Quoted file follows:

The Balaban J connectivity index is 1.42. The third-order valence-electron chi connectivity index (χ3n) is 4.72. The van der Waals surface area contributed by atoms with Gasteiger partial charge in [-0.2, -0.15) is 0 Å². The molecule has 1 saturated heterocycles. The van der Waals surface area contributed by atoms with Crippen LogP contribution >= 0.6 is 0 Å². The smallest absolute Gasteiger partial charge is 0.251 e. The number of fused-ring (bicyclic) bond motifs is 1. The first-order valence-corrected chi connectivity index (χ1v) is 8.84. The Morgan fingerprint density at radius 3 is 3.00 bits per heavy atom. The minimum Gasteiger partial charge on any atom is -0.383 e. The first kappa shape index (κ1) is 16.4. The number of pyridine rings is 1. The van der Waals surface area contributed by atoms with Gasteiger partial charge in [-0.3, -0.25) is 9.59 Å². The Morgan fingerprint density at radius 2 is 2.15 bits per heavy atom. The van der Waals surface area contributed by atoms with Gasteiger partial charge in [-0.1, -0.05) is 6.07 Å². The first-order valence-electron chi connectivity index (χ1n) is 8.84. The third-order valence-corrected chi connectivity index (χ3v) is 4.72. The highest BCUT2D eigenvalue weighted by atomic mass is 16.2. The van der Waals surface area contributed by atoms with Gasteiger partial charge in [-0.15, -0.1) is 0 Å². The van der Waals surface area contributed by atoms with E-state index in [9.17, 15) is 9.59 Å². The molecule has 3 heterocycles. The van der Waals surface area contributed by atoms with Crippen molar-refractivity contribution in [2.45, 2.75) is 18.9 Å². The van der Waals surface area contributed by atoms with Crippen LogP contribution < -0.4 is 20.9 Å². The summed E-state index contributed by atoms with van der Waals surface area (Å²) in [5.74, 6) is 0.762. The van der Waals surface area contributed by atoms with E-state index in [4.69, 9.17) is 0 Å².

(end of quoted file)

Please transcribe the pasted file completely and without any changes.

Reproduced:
The Balaban J connectivity index is 1.42. The third-order valence-electron chi connectivity index (χ3n) is 4.72. The van der Waals surface area contributed by atoms with Gasteiger partial charge in [-0.2, -0.15) is 0 Å². The molecule has 1 saturated heterocycles. The van der Waals surface area contributed by atoms with Crippen LogP contribution >= 0.6 is 0 Å². The smallest absolute Gasteiger partial charge is 0.251 e. The number of fused-ring (bicyclic) bond motifs is 1. The first-order valence-corrected chi connectivity index (χ1v) is 8.84. The Morgan fingerprint density at radius 3 is 3.00 bits per heavy atom. The minimum Gasteiger partial charge on any atom is -0.383 e. The first kappa shape index (κ1) is 16.4. The number of pyridine rings is 1. The van der Waals surface area contributed by atoms with Gasteiger partial charge in [-0.3, -0.25) is 9.59 Å². The Morgan fingerprint density at radius 2 is 2.15 bits per heavy atom. The van der Waals surface area contributed by atoms with Gasteiger partial charge in [-0.1, -0.05) is 6.07 Å². The first-order valence-electron chi connectivity index (χ1n) is 8.84. The third-order valence-corrected chi connectivity index (χ3v) is 4.72. The highest BCUT2D eigenvalue weighted by atomic mass is 16.2. The van der Waals surface area contributed by atoms with Gasteiger partial charge in [-0.15, -0.1) is 0 Å². The van der Waals surface area contributed by atoms with E-state index in [9.17, 15) is 9.59 Å². The molecule has 3 heterocycles. The van der Waals surface area contributed by atoms with Crippen molar-refractivity contribution in [2.45, 2.75) is 18.9 Å². The van der Waals surface area contributed by atoms with Crippen LogP contribution < -0.4 is 20.9 Å². The summed E-state index contributed by atoms with van der Waals surface area (Å²) in [5.74, 6) is 0.762. The van der Waals surface area contributed by atoms with E-state index in [4.69, 9.17) is 0 Å².